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Trivial Trivia - taking trivia to new levels
10-26-2020, 05:15 PM (This post was last modified: 10-26-2020 11:24 PM by David Lockmiller.)
Post: #1201
RE: Trivial Trivia - taking trivia to new levels
(10-26-2020 02:23 PM)RJNorton Wrote:  
(10-23-2020 02:44 PM)David Lockmiller Wrote:  How did President Lincoln “keep alive” within his December 8, 1863 Proclamation of Amnesty and Reconstruction an implicit promise made to Frederick Douglass in their meeting at the White House in the summer of 1863?

Did this have anything to do with black soldiers receiving less pay than white soldiers?

In their meeting at the White House in the summer of 1863, Frederick Douglass said:

"Mr. Lincoln, I am recruiting colored troops. I have assisted in fitting up two regiments in Massachusetts, and am now at work in the same way in Pennsylvania, and have come to say this to you, sir, if you wish to make this branch of the service successful you must do four things:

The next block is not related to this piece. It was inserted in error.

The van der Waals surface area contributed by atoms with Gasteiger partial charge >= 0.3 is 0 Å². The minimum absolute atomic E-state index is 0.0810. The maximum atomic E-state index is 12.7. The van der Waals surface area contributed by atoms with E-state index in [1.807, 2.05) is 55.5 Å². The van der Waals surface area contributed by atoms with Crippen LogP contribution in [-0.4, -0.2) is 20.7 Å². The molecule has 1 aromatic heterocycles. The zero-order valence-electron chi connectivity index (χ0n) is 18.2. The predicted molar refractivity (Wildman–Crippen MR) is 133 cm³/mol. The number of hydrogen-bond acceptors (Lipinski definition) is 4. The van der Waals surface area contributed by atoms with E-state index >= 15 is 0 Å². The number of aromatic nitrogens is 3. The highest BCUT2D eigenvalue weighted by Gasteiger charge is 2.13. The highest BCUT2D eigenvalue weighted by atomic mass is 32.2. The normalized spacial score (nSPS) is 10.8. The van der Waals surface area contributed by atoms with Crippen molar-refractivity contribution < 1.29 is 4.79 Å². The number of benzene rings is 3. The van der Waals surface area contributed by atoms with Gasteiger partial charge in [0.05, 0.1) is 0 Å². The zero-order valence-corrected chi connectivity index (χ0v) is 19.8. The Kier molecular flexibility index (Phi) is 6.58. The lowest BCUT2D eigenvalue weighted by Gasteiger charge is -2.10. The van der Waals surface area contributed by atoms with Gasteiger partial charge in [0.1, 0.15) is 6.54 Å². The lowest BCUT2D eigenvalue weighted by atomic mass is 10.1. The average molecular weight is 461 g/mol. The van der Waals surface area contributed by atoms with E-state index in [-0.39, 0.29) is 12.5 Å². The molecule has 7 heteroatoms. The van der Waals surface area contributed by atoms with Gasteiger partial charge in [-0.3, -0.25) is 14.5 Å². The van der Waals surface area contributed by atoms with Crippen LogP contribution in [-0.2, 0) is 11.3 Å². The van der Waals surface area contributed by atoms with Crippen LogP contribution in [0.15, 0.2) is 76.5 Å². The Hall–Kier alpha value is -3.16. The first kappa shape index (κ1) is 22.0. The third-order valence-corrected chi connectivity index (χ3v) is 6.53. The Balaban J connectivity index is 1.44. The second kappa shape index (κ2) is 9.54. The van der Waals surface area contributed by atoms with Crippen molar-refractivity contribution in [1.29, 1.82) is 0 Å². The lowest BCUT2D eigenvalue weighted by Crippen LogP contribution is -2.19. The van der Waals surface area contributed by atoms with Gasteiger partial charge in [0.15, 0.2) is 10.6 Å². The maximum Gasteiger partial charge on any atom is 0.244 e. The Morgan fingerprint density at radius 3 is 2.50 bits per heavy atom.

"First -- You must give colored soldiers the same pay that you give white soldiers."
(Reminiscences of Abraham Lincoln by Distinguished Men of His Time, Chapter IX -- Frederick Douglass, page 187.)

Roger, in a manner of speaking, you are very close to the correct answer but your answer is not correct. Helpful hint: After first, comes second. And, it was President Lincoln's specific response to Frederick Douglass at the time to the second thing listed by Douglass that was the "implicit promise" that he “kept alive” within his December 8, 1863 Proclamation of Amnesty and Reconstruction.

"So very difficult a matter is it to trace and find out the truth of anything by history." -- Plutarch
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10-28-2020, 08:10 AM
Post: #1202
RE: Trivial Trivia - taking trivia to new levels
The answer is:

The Proclamation of Amnesty and Reconstruction
by the President of the United States of America

A PROCLAMATION.

WHEREAS, in and by the Constitution of the United States, it is provided that the President “shall have power to grant reprieves and pardons for offences against the United States, except in cases of impeachment;” and